Friday, May 7, 2010
Babies - The Movie
I saw Babies tonight and I highly recommend it because it really makes one think about one's own beliefs about raising a child.
I've been fortunate enough to have lived in Asia and to have friends from Africa and to get a glimpse of the contrasts in parenting methods, but I found that seeing it in this movie was incredible - mostly the contrasts.
Warning: Spoilers Ahead...
What first struck me as very interesting is that of the three families that used diapers, it was the American family who used cloth diapers. The Mongolian family living on the prairie in a yurt used disposable diapers (later, no diapers) as did the Japanese family. It was also the American baby who began life in a neonatal intensive care unit.
The dirt didn't bother me, the African baby mouthing dirt, rocks, and bones didn't bother me, but the flies did. Flies have been on dung and/or rotten carcasses.
I cracked up when the American baby was at a mommy & me singing some kind of wanna be primitive Indian song about the earth and the baby wanted to leave, then the scene switches to a baby living in a truly primitive fashion. It was hilarious!
The Mongolian family living in the yurt may have seemed primitive, but the baby, surprisingly, was not born at home, and they had a cell phone and satilite dish and either TV or a computer.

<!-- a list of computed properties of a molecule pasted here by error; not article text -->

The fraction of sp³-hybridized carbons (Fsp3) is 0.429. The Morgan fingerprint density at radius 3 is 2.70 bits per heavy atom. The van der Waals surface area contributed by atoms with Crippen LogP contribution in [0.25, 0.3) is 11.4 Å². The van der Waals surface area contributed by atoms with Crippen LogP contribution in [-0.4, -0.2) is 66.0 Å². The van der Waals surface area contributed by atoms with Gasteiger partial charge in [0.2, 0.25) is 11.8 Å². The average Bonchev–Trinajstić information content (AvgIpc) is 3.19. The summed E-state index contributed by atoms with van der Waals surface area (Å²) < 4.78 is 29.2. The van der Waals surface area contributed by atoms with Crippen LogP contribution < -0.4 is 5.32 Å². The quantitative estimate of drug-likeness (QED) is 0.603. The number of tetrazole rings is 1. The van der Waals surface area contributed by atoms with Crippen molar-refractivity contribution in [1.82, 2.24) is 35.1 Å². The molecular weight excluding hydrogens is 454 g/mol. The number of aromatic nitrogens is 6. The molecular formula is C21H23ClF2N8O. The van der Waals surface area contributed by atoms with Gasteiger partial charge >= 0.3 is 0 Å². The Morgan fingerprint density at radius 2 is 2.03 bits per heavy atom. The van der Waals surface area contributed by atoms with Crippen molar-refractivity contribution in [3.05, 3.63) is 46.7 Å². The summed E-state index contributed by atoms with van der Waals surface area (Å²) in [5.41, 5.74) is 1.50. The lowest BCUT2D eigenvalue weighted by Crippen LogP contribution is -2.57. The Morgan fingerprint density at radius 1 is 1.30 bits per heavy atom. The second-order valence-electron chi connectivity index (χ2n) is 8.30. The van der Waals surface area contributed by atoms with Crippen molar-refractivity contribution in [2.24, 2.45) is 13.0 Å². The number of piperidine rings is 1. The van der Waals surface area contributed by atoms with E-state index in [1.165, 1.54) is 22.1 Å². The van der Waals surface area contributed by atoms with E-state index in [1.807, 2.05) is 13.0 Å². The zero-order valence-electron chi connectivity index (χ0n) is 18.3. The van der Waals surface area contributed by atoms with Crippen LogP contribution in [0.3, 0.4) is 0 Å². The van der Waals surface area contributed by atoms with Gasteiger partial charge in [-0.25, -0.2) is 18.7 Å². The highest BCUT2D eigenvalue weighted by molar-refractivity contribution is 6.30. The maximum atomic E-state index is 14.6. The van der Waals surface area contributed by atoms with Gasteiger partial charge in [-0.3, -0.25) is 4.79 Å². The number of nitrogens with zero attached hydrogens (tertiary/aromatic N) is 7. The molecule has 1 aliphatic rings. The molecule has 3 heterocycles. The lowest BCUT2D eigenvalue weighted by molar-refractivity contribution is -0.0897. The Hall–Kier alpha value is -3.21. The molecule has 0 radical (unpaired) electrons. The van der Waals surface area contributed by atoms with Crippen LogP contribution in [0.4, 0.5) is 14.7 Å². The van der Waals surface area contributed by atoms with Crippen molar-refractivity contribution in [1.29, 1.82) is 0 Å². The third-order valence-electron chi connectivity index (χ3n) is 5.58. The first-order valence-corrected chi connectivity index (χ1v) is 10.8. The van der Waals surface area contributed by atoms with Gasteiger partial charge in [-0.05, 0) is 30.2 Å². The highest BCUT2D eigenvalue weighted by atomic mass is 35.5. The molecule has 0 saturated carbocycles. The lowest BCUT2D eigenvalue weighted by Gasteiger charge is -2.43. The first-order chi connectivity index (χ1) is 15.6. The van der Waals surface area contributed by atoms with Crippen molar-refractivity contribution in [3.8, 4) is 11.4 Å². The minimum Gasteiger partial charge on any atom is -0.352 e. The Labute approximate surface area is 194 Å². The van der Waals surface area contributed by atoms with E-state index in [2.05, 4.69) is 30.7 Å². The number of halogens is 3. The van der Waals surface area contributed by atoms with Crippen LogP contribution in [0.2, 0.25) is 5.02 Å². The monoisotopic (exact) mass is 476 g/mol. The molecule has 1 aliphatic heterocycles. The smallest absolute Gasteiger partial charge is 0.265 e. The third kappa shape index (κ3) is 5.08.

The Japanese family was very mod. In what looked like the daycare for the infant, I recoiled a lot because of the sound of so many crying babies. I run my daycare in a manner that exudes calmness around the babies as much as possible, with the appropriate stimulation, of course, but there is always an underlying calmness that gives the babies security so they don't cry in the manner the movie babies in the daycare did. It seems that McClaren strollers win the popularity contest. Of all the strollers shown, this brand made up over half of them. I can understand it easily; they are GREAT strollers. I have three of them! One for Apple and a single and double for my daycare.
Side note: I currently have 11 strollers! Add four or five more if you count doll strollers, too.
I was impressed with the care that other children gave the African babies, even young children. As a child, I was always asking to hold and take care of people's babies at church and spent many Saturdays voluntarily babysitting until I was 9 years old and started getting paid, so this seemed very normal to me, but impressive because they seemed so caring and tender with them.